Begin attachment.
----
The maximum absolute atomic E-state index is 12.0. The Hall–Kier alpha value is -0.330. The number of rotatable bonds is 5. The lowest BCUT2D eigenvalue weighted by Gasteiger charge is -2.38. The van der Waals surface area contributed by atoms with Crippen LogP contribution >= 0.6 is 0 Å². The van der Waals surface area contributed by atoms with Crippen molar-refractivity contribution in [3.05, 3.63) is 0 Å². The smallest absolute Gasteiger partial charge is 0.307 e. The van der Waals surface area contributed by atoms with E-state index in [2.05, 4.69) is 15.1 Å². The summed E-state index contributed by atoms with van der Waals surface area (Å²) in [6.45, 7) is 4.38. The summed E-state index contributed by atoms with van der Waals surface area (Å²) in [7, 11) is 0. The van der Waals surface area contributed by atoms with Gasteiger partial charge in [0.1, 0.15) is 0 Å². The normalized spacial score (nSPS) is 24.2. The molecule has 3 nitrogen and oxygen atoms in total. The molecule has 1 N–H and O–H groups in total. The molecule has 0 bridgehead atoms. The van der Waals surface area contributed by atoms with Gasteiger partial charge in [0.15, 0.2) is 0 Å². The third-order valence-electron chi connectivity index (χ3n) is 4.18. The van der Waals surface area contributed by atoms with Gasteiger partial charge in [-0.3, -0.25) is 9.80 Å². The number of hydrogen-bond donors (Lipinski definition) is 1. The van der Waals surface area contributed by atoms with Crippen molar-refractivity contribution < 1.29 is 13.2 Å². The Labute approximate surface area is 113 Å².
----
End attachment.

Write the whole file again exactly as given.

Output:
The maximum absolute atomic E-state index is 12.0. The Hall–Kier alpha value is -0.330. The number of rotatable bonds is 5. The lowest BCUT2D eigenvalue weighted by Gasteiger charge is -2.38. The van der Waals surface area contributed by atoms with Crippen LogP contribution >= 0.6 is 0 Å². The van der Waals surface area contributed by atoms with Crippen molar-refractivity contribution in [3.05, 3.63) is 0 Å². The smallest absolute Gasteiger partial charge is 0.307 e. The van der Waals surface area contributed by atoms with E-state index in [2.05, 4.69) is 15.1 Å². The summed E-state index contributed by atoms with van der Waals surface area (Å²) in [6.45, 7) is 4.38. The summed E-state index contributed by atoms with van der Waals surface area (Å²) in [7, 11) is 0. The van der Waals surface area contributed by atoms with Gasteiger partial charge in [0.1, 0.15) is 0 Å². The normalized spacial score (nSPS) is 24.2. The molecule has 3 nitrogen and oxygen atoms in total. The molecule has 1 N–H and O–H groups in total. The molecule has 0 bridgehead atoms. The van der Waals surface area contributed by atoms with Gasteiger partial charge in [0.15, 0.2) is 0 Å². The third-order valence-electron chi connectivity index (χ3n) is 4.18. The van der Waals surface area contributed by atoms with Gasteiger partial charge in [-0.3, -0.25) is 9.80 Å². The number of hydrogen-bond donors (Lipinski definition) is 1. The van der Waals surface area contributed by atoms with Crippen molar-refractivity contribution < 1.29 is 13.2 Å². The Labute approximate surface area is 113 Å².